PUT YOUR BEST CARD FORWARD
A Woman’s Guide to Corporate Success
Business Card Etiquette in 3 Different Countries
While Mireille Guiliano is best known for “French Women Don’t Get Fat,” her book on healthy eating and balanced living, authorship is actually her second career. Before she took up the pen, Guiliano was president and CEO of the French Champagne brand Veuve Clicquot. She developed Veuve Clicquot’s reputation in America almost single- handedly over a 20-plus year career, and now she has chronicled that success in her 2010 bestseller “Women, Work & the Art of Savoir Faire: Business Sense & Sensibility” — a guide to climbing the corporate ladder geared specifically toward women. Just as “French Women Don’t Get Fat” upended the typical diet book format, “Women, Work & the Art of Savoir Faire” leaves the usual business book style behind almost immediately. As Guiliano writes in her introduction, “This isn’t another business book that tells you how to ‘succeed’ or ‘get the corner office.’ Yes, of course, you’ll find advice on getting ahead and getting promoted … but more than that, you’ll find advice on being happy and living a good life, even while you are making the biggest contribution you can to the workplace. That’s why I dare to talk about style, and clothes, and food, and wine, and entertaining, and LIFE in a business book. We don’t work in a vacuum.” Guiliano is true to her word. Between the covers, readers will find advice on topics as far-ranging as developing the perfect handshake, choosing catering for a business dinner, dressing for success, and putting together an effective presentation. Guiliano has plenty of experience to back up her counsel and shares amusing anecdotes about the food and beverage industry, French culture, and her own journey along the way. There are no easy three-step solutions here, only long-term goals and strategies. What really makes “Women, Work & the Art of Savoir Faire” unique is that it caters specifically to women in pursuit of high-powered CEO or CFO jobs. Guiliano covers circumventing prejudice right alongside choosing a dress and tips on being the perfect lunch date. Still, both men and women will come away from this book with ideas about how to achieve success without sacrificing the pleasures French women hold so dear.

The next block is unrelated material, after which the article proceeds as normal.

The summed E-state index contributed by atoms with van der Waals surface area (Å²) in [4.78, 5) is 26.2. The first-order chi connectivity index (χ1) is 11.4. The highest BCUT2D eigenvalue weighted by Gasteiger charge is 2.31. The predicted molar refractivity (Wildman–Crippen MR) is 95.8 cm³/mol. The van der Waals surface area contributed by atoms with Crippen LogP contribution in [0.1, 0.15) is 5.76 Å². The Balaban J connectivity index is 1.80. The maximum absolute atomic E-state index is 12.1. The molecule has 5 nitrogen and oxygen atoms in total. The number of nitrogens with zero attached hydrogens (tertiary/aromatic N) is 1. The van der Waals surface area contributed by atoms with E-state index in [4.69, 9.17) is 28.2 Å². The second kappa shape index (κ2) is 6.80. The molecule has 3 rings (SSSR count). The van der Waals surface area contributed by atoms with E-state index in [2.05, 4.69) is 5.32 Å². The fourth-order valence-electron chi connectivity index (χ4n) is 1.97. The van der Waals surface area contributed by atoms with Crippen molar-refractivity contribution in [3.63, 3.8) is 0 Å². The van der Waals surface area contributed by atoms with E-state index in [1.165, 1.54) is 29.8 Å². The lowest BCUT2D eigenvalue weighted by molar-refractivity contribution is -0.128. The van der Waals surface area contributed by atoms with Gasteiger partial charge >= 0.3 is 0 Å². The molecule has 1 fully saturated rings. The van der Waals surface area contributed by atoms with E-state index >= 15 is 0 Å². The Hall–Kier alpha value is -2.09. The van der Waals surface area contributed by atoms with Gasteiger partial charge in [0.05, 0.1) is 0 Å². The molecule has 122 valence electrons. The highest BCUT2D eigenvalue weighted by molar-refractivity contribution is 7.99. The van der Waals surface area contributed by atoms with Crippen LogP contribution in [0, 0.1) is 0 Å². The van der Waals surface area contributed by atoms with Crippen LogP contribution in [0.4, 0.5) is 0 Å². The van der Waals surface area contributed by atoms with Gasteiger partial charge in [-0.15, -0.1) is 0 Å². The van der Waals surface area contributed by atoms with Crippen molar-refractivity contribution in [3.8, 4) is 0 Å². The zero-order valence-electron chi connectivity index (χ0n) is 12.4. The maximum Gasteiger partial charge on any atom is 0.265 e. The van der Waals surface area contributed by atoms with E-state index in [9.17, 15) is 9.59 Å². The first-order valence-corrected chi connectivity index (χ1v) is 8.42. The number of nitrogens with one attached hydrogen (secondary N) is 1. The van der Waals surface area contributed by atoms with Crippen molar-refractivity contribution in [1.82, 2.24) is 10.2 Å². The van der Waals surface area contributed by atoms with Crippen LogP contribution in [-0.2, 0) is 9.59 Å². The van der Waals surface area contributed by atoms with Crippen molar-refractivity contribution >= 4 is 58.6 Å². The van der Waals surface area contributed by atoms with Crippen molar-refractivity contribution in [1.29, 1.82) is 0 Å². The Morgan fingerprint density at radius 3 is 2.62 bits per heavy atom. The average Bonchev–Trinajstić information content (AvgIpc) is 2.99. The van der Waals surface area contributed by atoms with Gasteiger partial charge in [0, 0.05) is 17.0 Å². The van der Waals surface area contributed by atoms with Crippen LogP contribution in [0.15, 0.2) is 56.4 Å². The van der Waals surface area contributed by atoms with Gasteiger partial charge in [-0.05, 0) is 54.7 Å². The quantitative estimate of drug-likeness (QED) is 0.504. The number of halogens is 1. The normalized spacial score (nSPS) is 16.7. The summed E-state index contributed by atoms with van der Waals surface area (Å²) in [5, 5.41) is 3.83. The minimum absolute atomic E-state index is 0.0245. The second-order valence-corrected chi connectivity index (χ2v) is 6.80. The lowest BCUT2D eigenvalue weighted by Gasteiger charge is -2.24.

The business card is a nearly ubiquitous way to give your name, position, company, and contact information to potential clients and business partners all over the world. And while the exchange of business cards in the United States does not come with a lot of pomp and circumstance, that is not the case in many other countries. If you find yourself in one of the following places, remember these tips about exchanging business cards. Japan Known in Japan as meishi , the exchange of business cards comes with a lot of ceremony. Present your card with both hands, as this gesture is seen as respectful. Japanese culture places a lot of value on hierarchy and status, so make sure your title is listed prominently. When receiving a card, take a minute to look it over and comment on it. Immediately putting it away is disrespectful, and once you’re done looking at it, put it in a cardholder, folder, or binder. and contact info in English on one side and in the local language on the other is good practice. Gold lettering is considered auspicious, and if your business is relatively old, make sure the year it was founded is on your card. The practice of giving and receiving cards is very similar to that of Japan. Finish the exchange with a bow as a way to thank your acquaintance for meeting with you. India Business cards are exchanged even in nonbusiness interactions in India. Much like hierarchy and status are valued in Japan, academic achievements are valued in India, so list your university, degrees, and honors along with your other information. When exchanging cards, always give and receive them with your right hand. This is also common practice in many Middle Eastern countries. Exchanging business cards the wrong way probably won’t be detrimental to your business deal, but learning the proper etiquette in the country you’re visiting can go a long way in starting a professional relationship on the right foot. China In China, as in many other countries, having your credentials
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